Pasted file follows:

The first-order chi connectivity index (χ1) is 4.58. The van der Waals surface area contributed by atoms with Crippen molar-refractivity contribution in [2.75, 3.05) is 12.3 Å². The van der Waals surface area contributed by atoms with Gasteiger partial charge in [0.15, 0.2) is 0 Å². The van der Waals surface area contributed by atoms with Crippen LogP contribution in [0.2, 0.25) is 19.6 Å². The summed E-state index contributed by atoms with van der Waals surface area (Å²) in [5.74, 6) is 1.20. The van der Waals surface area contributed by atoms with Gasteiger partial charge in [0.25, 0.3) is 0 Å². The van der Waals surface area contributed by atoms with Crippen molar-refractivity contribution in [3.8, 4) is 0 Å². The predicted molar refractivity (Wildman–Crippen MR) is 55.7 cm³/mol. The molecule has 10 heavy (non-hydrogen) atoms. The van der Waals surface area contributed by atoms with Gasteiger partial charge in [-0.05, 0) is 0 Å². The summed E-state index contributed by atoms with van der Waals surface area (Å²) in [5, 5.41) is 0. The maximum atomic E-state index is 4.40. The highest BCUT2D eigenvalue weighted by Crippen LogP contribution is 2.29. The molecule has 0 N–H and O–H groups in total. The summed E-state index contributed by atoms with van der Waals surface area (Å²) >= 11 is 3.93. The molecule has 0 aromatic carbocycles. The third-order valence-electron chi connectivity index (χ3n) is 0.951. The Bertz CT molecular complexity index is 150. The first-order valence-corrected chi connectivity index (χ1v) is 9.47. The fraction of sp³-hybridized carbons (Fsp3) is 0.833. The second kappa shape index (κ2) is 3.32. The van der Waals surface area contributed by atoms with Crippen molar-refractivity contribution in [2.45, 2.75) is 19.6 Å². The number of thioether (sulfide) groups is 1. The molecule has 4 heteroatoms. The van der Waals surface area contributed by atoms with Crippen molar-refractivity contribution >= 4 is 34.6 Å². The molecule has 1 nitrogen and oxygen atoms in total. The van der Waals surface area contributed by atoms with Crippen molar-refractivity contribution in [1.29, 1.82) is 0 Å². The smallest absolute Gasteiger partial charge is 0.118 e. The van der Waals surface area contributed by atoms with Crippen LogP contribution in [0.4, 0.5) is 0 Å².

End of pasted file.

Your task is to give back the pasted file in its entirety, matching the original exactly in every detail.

The first-order chi connectivity index (χ1) is 4.58. The van der Waals surface area contributed by atoms with Crippen molar-refractivity contribution in [2.75, 3.05) is 12.3 Å². The van der Waals surface area contributed by atoms with Gasteiger partial charge in [0.15, 0.2) is 0 Å². The van der Waals surface area contributed by atoms with Crippen LogP contribution in [0.2, 0.25) is 19.6 Å². The summed E-state index contributed by atoms with van der Waals surface area (Å²) in [5.74, 6) is 1.20. The van der Waals surface area contributed by atoms with Gasteiger partial charge in [0.25, 0.3) is 0 Å². The van der Waals surface area contributed by atoms with Crippen molar-refractivity contribution in [3.8, 4) is 0 Å². The predicted molar refractivity (Wildman–Crippen MR) is 55.7 cm³/mol. The molecule has 10 heavy (non-hydrogen) atoms. The van der Waals surface area contributed by atoms with Gasteiger partial charge in [-0.05, 0) is 0 Å². The summed E-state index contributed by atoms with van der Waals surface area (Å²) in [5, 5.41) is 0. The maximum atomic E-state index is 4.40. The highest BCUT2D eigenvalue weighted by Crippen LogP contribution is 2.29. The molecule has 0 N–H and O–H groups in total. The summed E-state index contributed by atoms with van der Waals surface area (Å²) >= 11 is 3.93. The molecule has 0 aromatic carbocycles. The third-order valence-electron chi connectivity index (χ3n) is 0.951. The Bertz CT molecular complexity index is 150. The first-order valence-corrected chi connectivity index (χ1v) is 9.47. The fraction of sp³-hybridized carbons (Fsp3) is 0.833. The second kappa shape index (κ2) is 3.32. The van der Waals surface area contributed by atoms with Crippen molar-refractivity contribution in [2.45, 2.75) is 19.6 Å². The number of thioether (sulfide) groups is 1. The molecule has 4 heteroatoms. The van der Waals surface area contributed by atoms with Crippen molar-refractivity contribution >= 4 is 34.6 Å². The molecule has 1 nitrogen and oxygen atoms in total. The van der Waals surface area contributed by atoms with Crippen molar-refractivity contribution in [1.29, 1.82) is 0 Å². The smallest absolute Gasteiger partial charge is 0.118 e. The van der Waals surface area contributed by atoms with Crippen LogP contribution in [0.4, 0.5) is 0 Å².